There was no dogpile of cream and crimson jerseys Monday night in Cary, North Carolina.
There were no dramatic celebrations or tackling of teammates as the official game clock flashed 90:00 on the scoreboard and referee Carmen Serbio blew the final whistle.
There were no thunderous screams from the voices of the triumphant.
In whichever way you envisioned No. 3-seed Indiana celebrating a 2-0 win over sixth-seeded Seton Hall to advance to its 21st College Cup in program history, throw all that out the window.
Sometimes the best celebration is little celebration at all — especially if the ultimate goal, a ninth national title, is yet to be fulfilled.
“We’re enjoying it, we had some fun times after the game,” IU head coach Todd Yeagley said in a postgame press conference. “…But at the same time, we have the crown jewel, it’s still out there. It’s just a lot closer for us, it’s more tangible.”
However, any hopes of reaching that “crown jewel” almost always need the help of a proverbial perfect storm.
In the second round against St. Francis Brooklyn, the perfect storm came via penalty kicks, when goalkeeper Roman Celentano swatted away three shots to yank the Hoosiers from the brink of an upset.
In the third round against Marquette, Indiana stormed back from a 1-0 deficit at halftime, scoring two unanswered in the second half to squeak past the Golden Eagles.
Monday night in the NCAA Tournament quarterfinals, the perfect storm was actually just that — a storm. One that dropped enough buckets of rain onto WakeMed Soccer Park that play had to be paused with 3:16 left in the first half, forcing both sides to retreat to their team busses.
It was a scene that not even Yeagley, who has been around soccer his entire life, has ever quite experienced.
“I’ve been on busses (before) for waiting for things, maybe a halftime, but not for a delay to go the Final Four,” Yeagley said.
The postponement lasted nearly 45 minutes.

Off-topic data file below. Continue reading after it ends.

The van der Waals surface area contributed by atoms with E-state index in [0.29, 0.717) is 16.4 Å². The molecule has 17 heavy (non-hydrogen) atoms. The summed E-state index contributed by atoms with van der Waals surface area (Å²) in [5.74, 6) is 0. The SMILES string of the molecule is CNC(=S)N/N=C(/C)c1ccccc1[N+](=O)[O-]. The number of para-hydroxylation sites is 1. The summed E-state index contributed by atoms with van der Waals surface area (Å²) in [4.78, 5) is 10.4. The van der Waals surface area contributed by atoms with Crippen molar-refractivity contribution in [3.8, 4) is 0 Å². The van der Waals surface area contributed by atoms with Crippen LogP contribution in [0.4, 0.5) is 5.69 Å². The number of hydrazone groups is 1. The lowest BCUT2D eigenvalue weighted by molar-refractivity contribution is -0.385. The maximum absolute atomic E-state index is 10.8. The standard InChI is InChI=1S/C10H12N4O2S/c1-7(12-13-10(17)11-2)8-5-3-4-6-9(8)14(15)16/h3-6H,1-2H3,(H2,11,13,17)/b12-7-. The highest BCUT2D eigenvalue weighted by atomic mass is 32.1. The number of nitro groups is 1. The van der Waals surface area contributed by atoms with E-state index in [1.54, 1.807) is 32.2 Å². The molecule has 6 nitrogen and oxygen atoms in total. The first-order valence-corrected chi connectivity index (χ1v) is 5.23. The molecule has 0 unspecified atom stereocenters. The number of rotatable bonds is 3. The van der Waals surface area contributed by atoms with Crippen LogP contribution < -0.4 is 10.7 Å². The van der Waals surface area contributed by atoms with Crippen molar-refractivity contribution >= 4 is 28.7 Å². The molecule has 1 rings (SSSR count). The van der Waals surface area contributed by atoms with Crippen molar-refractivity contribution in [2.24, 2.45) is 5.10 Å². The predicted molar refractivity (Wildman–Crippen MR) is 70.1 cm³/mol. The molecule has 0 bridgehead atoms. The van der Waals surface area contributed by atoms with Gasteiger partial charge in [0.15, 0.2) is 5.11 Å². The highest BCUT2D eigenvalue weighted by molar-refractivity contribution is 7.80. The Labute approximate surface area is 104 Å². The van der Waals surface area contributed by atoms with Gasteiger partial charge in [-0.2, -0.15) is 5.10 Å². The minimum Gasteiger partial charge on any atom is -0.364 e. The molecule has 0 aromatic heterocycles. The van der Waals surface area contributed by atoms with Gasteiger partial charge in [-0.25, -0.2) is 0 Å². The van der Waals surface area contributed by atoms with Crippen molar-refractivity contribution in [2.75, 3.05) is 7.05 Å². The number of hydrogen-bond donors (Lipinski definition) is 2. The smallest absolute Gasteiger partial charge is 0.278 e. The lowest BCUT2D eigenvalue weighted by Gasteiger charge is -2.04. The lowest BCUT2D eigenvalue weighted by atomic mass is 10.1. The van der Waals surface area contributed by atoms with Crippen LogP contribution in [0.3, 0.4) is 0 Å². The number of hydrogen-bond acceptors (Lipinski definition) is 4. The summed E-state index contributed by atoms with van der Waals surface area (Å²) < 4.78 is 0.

In such a unique situation, Yeagley said there wasn’t much else he or the coaching staff could really tell the team that would suddenly change their demeanor.
“Trying to keep them loose the best you can in that scenario, there was no place to go.”
And when the match finally resumed amid an ongoing downpour, there was no guarantee that either side would find the back of the net given the rapidly deteriorating playing surface.
“The field conditions drastically changed,” Yeagley said. “It was tough. I mean, the middle of the field, it was not standing water, but it was pretty close to it.”
No matter how much Mother Nature tried to wreak havoc on the game, though, the Hoosiers refused to succumb. They couldn’t.
Not against a Seton Hall squad that was hell-bent on extending its dream season into the Final Four. Not against an offense as dangerous as the Pirates, who out-shot the Hoosiers, 14-3, and forced the Big Ten Goalkeeper of the Year to make six saves.
Despite the 11-shot disparity, three attempts was all Indiana needed to meticulously pick apart Seton Hall’s backline.
Following the lengthy weather delay, IU forward Ryan Wittenbrink broke open the scoreless affair with a snipe in the 44th minute. Dodging and weaving his way atop Seton Hall’s 18-yard box, Wittenbrink unleashed a shot with his right leg that curved past three Pirates’ defenders and the outstretched arms of All-Big East goalkeeper Andrea Nota.
Like the lightning that forced a stoppage in play earlier, the redshirt sophomore’s go-ahead goal was a blink-and-you’ll-miss-it moment.
“The Wittenbrink’s of the world, those are important for us,” Yeagley said. “We’ve got to continue to develop those players and be patient for their time, and he’s done that.”
Armed with a 1-0 lead heading into an abbreviated halftime, Indiana allowed itself to play with a bit more freedom as the pressure and stress waned slightly.
Then, in the 58th minute, the perfect storm struck again. Only this time, it wasn’t Mother Nature’s doing.
It was a dagger from IU senior forward Thomas Warr that put the exclamation point on the Hoosiers’ quarterfinal victory. A perfectly-timed run from sophomore Maouloune Goumballe into the 18-yard box allowed him to find Warr near the opposite goal post who finished off the tap-in goal.
As the final 30 minutes trickled down, a rainbow forming overhead, it seemed like a mass Hoosier celebration was brewing. After all, how could you not celebrate a trip to the College Cup?
Well, when you play for a program that expects more than to just be content with a semifinals appearance, the celebration is subdued.
Sure, there were plenty of smiles, high-fives and hugs to go around, but the real work is still yet to be done, the “crown jewel” yet to be captured.
Indiana’s players know it. Indiana’s coaching staff knows it. Todd Yeagley knows it.
“I told them after (the game), I said ‘you’re kind of leaving your mark. You are leaving your mark. But the ultimate one is still ahead.'”